How To Recruit Sponsors For Your Fundraising Events & Campaigns

As nonprofit fundraisers, we’re always thinking about our donors first. We’re focused on recruiting them, retaining, engaging, and so on. And it’s all worth the effort because our donors are part of the lifeblood of our organizations—they’re the people who financially fuel our missions and help us produce real results.

But donors aren’t the only people you need to reach out to when it comes time to promote your fundraising events and campaigns. In fact, before you begin recruiting personal fundraisers, asking for donations, or asking supporters to share your campaign with others on social media and through email, it’s great to have a head start.

One of the most effective ways to propel your fundraising event and campaign to the next level, both in terms of financial and promotional support, is through sponsorships. We’ve seen a number of highly successful crowdfunding and peer-to-peer fundraising campaigns powered by CauseVox that relied on the backing of sponsors— and the results were nothing short of remarkable.

Sponsors help your fundraising efforts, so it’s important to think about them as you’re planning your next fundraising campaign. Learn about sponsorships and follow the steps below to ace your sponsorship request and ultimately raise more funds AND friends in the process!

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Sponsorships 101:

What Is A Sponsorship?

Sponsorships are financial, in-kind or product contributions made by a for-profit business or corporation to a nonprofit organization. In some circumstances, the charitable organization provides the sponsoring company recognition in the form of marketing and promotions.

What Types Of Resources Do Sponsors Provide A Nonprofit?

Companies provide a number of resources when they agree to be a sponsor, which are usually determined by an agreement between both parties.

Depending on the needs of your organization, you may choose to ask for one or more of the following from your sponsor partner:

  • A financial contribution
  • Pro-bono services (such as accounting services, media/marketing, printing, etc.)
  • Gift match agreement
  • Volunteer support

Keep in mind that this is, by no means, an exhaustive list. There are virtually an unlimited number of ways for a business to support a nonprofit.

What’s In It For The Company?

Sponsorships aren’t just a one-way street, businesses also reap benefits. In our ethics and value-focused corporate culture, companies are now proving that they care about causes through corporate social responsibility initiatives. This helps improve a company’s image, thus attracting employees and vendors interested in working with a socially responsible company.

Sponsoring businesses also bring in positive promotions and marketing, especially if a nonprofit adds the business’ logo to pamphlets or other marketing materials or names them as a corporate sponsor at media events.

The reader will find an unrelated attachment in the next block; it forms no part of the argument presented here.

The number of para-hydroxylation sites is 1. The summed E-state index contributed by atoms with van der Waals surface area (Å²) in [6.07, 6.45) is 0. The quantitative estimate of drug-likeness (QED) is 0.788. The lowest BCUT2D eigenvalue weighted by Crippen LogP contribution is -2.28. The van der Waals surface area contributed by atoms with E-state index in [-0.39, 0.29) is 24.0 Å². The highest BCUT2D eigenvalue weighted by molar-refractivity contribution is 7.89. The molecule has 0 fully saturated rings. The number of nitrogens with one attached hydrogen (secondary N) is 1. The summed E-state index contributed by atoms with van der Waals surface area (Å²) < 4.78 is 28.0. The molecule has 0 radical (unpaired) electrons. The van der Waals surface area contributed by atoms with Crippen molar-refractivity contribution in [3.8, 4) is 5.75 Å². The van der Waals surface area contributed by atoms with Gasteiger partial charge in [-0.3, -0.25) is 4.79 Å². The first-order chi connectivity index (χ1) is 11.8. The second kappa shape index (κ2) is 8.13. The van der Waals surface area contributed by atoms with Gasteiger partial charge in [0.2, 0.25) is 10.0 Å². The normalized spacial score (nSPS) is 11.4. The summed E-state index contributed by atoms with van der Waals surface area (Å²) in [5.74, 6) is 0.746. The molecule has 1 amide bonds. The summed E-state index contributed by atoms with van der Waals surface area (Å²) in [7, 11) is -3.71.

Are There Any Tax Implications?

In order for the sponsorship to remain tax-exempt, it’s important that a nonprofit not provide promotions/services over the value of the sponsorship.

Also, a nonprofit isn’t allowed to promote/advertise a certain product sold by the sponsoring company. For example, if a beverage company donated cases of soda to your nonprofit, you could add their logo to your website and hand out that product at an upcoming fundraising event.

However, you are not legally allowed to tell people at the event to “buy the product” or link to that particular product in any event marketing.

What Do Businesses Look For When Choosing an Organization to Sponsor?

The relationship between your organization and the sponsoring business is a professional relationship. While a sponsorship appears to be a donation on the outside (and it is in every legal sense), it’s also a business transaction.

An Audience: Businesses like to see that you have a donor/volunteer/client base that will learn about the sponsorship. Maintaining a website, staying current on social media, and sending out a regular newsletter or direct mailings shows your organization is running effectively and that you have an active audience—things a business is definitely interested in knowing before sponsoring.

Impact: Facts and stats also matter, especially if they clearly show the impact of your nonprofit’s work. Of course, you know all about the importance of reporting your nonprofit’s results and following a strategic plan, so we won’t dive into the nitty-gritty of that here. Just realize that a sponsor is definitely going to want to know all about the positive impact your organization has on your community, so annual reports, client stories, and metrics like a donor’s return on investment handy.

A Plan: Possibly the most important thing your nonprofit can bring to the table is a detailed plan. Knowing what you plan to do with the sponsorship money/product/etc is essential. You’re not going to secure that contribution (and, in turn, build a relationship with that business) if you don’t operate like a business does.

The 411 On Recruiting Sponsors

Recruiting sponsors requires a strategy. Here’s how to recruit sponsors for your fundraising events and campaigns.

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1. Set a Goal

Start the sponsorship recruitment process by examining your nonprofit’s needs. Answer these questions:

  • Why do we need a sponsorship?
  • What is our ultimate goal?
  • What do we hope to gain from it?
  • What can we provide the sponsoring business?
  • What is our timeline?

Then, create a concrete plan using these answers, incorporating SMART goal setting practices.

  • Specific: A certain dollar amount, product, etc.
  • Measureable: The sponsorship must be trackable
  • Attainable: Make sure what you’re asking for is reasonable for both your nonprofit and the sponsor
  • Relevant: The sponsorship should help you meet your nonprofit’s mission
  • Time-Based: Create a timeline for the sponsorship process

Your goal may look something like this: Our nonprofit must secure assistance from 2 corporate sponsors and/or $2,000 before April 15th for our May online crowdfunding campaign. These sponsorships will help offset marketing and fundraising costs. Sponsor logos will be added to all promotional materials.